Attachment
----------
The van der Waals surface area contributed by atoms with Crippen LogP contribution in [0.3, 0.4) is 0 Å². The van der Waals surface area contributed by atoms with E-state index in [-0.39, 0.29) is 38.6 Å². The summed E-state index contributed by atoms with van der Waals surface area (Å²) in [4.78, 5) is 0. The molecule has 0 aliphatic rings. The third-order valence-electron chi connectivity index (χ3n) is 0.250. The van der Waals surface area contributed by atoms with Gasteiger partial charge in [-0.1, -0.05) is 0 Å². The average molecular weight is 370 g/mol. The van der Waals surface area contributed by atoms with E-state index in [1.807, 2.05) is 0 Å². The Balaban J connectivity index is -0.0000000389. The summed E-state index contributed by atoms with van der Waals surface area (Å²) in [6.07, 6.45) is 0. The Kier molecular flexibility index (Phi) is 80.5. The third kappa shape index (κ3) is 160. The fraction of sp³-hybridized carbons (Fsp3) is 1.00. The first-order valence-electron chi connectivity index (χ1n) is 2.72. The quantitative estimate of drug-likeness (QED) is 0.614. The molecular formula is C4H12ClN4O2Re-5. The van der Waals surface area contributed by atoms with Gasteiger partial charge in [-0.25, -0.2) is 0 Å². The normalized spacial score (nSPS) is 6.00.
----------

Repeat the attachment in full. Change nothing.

The van der Waals surface area contributed by atoms with Crippen LogP contribution in [0.3, 0.4) is 0 Å². The van der Waals surface area contributed by atoms with E-state index in [-0.39, 0.29) is 38.6 Å². The summed E-state index contributed by atoms with van der Waals surface area (Å²) in [4.78, 5) is 0. The molecule has 0 aliphatic rings. The third-order valence-electron chi connectivity index (χ3n) is 0.250. The van der Waals surface area contributed by atoms with Gasteiger partial charge in [-0.1, -0.05) is 0 Å². The average molecular weight is 370 g/mol. The van der Waals surface area contributed by atoms with E-state index in [1.807, 2.05) is 0 Å². The Balaban J connectivity index is -0.0000000389. The summed E-state index contributed by atoms with van der Waals surface area (Å²) in [6.07, 6.45) is 0. The Kier molecular flexibility index (Phi) is 80.5. The third kappa shape index (κ3) is 160. The fraction of sp³-hybridized carbons (Fsp3) is 1.00. The first-order valence-electron chi connectivity index (χ1n) is 2.72. The quantitative estimate of drug-likeness (QED) is 0.614. The molecular formula is C4H12ClN4O2Re-5. The van der Waals surface area contributed by atoms with Gasteiger partial charge in [-0.25, -0.2) is 0 Å². The normalized spacial score (nSPS) is 6.00.